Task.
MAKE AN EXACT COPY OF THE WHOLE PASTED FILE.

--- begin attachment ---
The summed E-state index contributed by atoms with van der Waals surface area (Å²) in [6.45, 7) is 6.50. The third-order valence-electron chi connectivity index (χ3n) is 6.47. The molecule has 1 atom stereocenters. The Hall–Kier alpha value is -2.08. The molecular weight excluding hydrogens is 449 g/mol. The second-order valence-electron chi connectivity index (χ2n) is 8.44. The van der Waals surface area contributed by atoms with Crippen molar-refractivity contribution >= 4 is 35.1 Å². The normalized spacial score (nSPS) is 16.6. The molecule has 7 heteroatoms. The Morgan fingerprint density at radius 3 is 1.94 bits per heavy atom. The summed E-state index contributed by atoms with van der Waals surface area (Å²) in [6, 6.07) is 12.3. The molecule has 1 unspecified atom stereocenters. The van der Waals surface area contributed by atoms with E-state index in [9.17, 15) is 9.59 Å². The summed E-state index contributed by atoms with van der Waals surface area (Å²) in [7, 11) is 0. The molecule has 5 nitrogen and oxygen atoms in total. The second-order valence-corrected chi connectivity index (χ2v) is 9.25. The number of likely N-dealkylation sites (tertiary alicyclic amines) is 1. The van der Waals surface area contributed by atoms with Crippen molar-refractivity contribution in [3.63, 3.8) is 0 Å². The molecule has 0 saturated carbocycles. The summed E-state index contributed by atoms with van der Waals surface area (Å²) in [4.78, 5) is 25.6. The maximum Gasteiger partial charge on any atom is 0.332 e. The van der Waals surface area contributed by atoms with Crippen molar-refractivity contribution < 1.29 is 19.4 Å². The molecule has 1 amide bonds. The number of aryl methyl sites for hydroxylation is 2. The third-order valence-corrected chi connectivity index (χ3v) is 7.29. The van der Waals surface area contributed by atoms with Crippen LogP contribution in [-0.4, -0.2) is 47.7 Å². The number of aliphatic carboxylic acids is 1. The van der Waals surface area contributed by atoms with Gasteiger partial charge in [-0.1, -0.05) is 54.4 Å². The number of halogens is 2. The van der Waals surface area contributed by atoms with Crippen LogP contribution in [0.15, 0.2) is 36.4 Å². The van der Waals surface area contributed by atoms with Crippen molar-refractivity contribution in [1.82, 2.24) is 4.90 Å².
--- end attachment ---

The summed E-state index contributed by atoms with van der Waals surface area (Å²) in [6.45, 7) is 6.50. The third-order valence-electron chi connectivity index (χ3n) is 6.47. The molecule has 1 atom stereocenters. The Hall–Kier alpha value is -2.08. The molecular weight excluding hydrogens is 449 g/mol. The second-order valence-electron chi connectivity index (χ2n) is 8.44. The van der Waals surface area contributed by atoms with Crippen molar-refractivity contribution >= 4 is 35.1 Å². The normalized spacial score (nSPS) is 16.6. The molecule has 7 heteroatoms. The Morgan fingerprint density at radius 3 is 1.94 bits per heavy atom. The summed E-state index contributed by atoms with van der Waals surface area (Å²) in [6, 6.07) is 12.3. The molecule has 1 unspecified atom stereocenters. The van der Waals surface area contributed by atoms with E-state index in [9.17, 15) is 9.59 Å². The summed E-state index contributed by atoms with van der Waals surface area (Å²) in [7, 11) is 0. The molecule has 5 nitrogen and oxygen atoms in total. The second-order valence-corrected chi connectivity index (χ2v) is 9.25. The number of likely N-dealkylation sites (tertiary alicyclic amines) is 1. The van der Waals surface area contributed by atoms with Crippen molar-refractivity contribution in [3.63, 3.8) is 0 Å². The molecule has 0 saturated carbocycles. The summed E-state index contributed by atoms with van der Waals surface area (Å²) in [4.78, 5) is 25.6. The maximum Gasteiger partial charge on any atom is 0.332 e. The van der Waals surface area contributed by atoms with Crippen molar-refractivity contribution < 1.29 is 19.4 Å². The molecule has 1 amide bonds. The number of aryl methyl sites for hydroxylation is 2. The third-order valence-corrected chi connectivity index (χ3v) is 7.29. The van der Waals surface area contributed by atoms with Crippen LogP contribution in [-0.4, -0.2) is 47.7 Å². The number of aliphatic carboxylic acids is 1. The van der Waals surface area contributed by atoms with Gasteiger partial charge in [-0.1, -0.05) is 54.4 Å². The number of halogens is 2. The van der Waals surface area contributed by atoms with Crippen LogP contribution in [0.15, 0.2) is 36.4 Å². The van der Waals surface area contributed by atoms with Crippen molar-refractivity contribution in [1.82, 2.24) is 4.90 Å².